As the bulk of the band retreated to their green room to put together the evening’s set list, guitarist Ed O’Brien felt he needed a word with the band’s production manager Richard Young, and went to inquire what was going on. “It was serious. Ed is a beautiful, mellow guy, he’s never been in [the production office] before or since,” Bullock notes.
As their crew continued to mount the band’s equipment onto the stage, Johnson went through his precheck ritual: tuning drums, checking positions.
At the top of the hour, according to a provincial Ministry of Labour report, the stage’s rear scaffolding suddenly buckled, sending equipment and broken alloy beams hurling toward the earth and crew members running for their lives. Struck by a rapidly descending 2,270-kilogram video monitor, Johnson was killed instantly. Three others were injured.
Six years later, the burden left by the day’s events haunt Selway. Seated on the rooftop of his Chicago hotel, the drummer sighs deeply. “We should have been there. We should have all been [soundchecking] on that stage. That carries a weight with it.”
When news of Johnson’s death was delivered to the group, Selway remembers going to the practice drum kit that Johnson had just prepared and taking it apart. “It’s the only way I could make any sense of it. To make any connection to Scott.”
Last September, Ontario Justice Ann Nelson stayed the 10 charges brought against Live Nation, staging company Optex and engineer Domenic Cugliari in the wake of the incident. In her judgment, Justice Nelson wrote, “No doubt this decision will be incomprehensible to Mr. Johnson’s family, who can justifiably complain that justice has not been done.”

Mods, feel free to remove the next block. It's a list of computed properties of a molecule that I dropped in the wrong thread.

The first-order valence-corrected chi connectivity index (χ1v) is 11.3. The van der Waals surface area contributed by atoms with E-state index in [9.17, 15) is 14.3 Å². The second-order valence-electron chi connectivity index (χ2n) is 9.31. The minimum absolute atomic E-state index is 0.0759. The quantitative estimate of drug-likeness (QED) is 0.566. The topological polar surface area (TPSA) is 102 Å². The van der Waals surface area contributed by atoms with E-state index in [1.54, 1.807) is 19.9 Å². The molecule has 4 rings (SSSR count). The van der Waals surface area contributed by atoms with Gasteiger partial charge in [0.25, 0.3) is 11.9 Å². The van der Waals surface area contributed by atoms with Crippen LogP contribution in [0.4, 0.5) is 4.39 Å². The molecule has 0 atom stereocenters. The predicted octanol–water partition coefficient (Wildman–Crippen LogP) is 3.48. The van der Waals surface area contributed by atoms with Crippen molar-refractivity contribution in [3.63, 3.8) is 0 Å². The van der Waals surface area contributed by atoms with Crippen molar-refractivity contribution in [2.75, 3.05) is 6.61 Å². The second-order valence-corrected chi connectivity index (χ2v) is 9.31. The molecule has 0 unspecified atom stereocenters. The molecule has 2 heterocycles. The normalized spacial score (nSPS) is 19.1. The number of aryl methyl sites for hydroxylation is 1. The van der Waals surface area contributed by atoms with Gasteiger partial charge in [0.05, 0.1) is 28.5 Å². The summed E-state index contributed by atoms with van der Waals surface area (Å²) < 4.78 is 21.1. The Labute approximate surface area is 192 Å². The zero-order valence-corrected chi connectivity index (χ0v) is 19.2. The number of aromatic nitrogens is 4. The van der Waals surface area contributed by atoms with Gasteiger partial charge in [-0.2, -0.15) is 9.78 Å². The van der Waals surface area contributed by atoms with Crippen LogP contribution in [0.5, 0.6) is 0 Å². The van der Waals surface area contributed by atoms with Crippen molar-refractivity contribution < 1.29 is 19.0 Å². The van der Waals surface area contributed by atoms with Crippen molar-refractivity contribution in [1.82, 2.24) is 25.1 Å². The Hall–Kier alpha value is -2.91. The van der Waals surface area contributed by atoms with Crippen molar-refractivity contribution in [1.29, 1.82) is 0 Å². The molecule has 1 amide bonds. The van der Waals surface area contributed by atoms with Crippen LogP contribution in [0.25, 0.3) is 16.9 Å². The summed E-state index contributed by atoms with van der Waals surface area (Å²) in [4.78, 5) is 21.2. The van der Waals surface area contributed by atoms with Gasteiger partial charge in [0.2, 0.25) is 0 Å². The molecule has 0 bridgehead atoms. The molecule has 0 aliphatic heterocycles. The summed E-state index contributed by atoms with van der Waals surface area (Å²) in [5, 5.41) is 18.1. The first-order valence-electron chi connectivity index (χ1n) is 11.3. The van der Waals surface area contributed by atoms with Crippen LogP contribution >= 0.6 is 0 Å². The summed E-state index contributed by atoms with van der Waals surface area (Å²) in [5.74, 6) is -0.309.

Back home in Hickleton, Ken and Sue Johnson did, indeed, find it incomprehensible. Over the course of the long trial, Ken had been back and forth to Toronto several times, at great financial cost, in an attempt to put a human face to the tragedy of their only child’s passing. He had been there to look at the men whose alleged errors led to Scott’s death, watch them plead not guilty to charges. He followed along as Optex fired its counsel, then all but disappeared before selling its assets mid-trial; he cried tears of joy outside the courthouse when original presiding Judge Shaun Nakatsuru denied a petition for the then recently refined Section 11(b) of the Canadian Charter of Rights and Freedoms, the right to a prompt trial; and he was bewildered when he heard the same judge had been appointed to the Ontario Superior Court of Justice, forcing a mistrial.
So far away from Toronto’s Old City Hall courtroom, it seemed unfathomable that the saga could end in such a fashion – for the province of Ontario to add such insult to injury for the sake of housecleaning its own failed judicial administration system. “A blind man can see that this was very odd procedure and has a very funny smell about it,” Ken Johnson wrote in an impassioned letter to then Ontario Attorney-General Yasir Naqvi. “Maybe someone could explain and justify to my wife who still cries herself to sleep every night and talks of the only happiness being to join Scott in his grave.” He never heard back.
Now 65, Johnson recently partially retired from his job as the health and safety secretary for Britain’s National Access & Scaffolding Confederation – his expertise and vocation adding a cruel irony to Scott’s death and a further frustration with the specifics of the trial. “Not a day goes by that I’m not involved with an issue that was involved in Scott’s death,” he laments, speaking over the phone from the 18th-century cottage he shares with his wife. It’s still hard for him to speak of Scott without getting emotional, proudly recounting how his son’s sense of fairness would occasionally earn him a black eye, or the joy touring with Radiohead brought him.
Formerly a couple about town, he and Sue have more or less stopped going out. “Whenever we’re in public, if someone’s pointing in our direction we feel they’re saying, ‘Oh, those are the people who lost their son.’ We wouldn’t be introduced as Ken and Sue, we’d be introduced as the couple who lost their son in Canada in that incident.” And both radio and silence create chances for deep sorrow.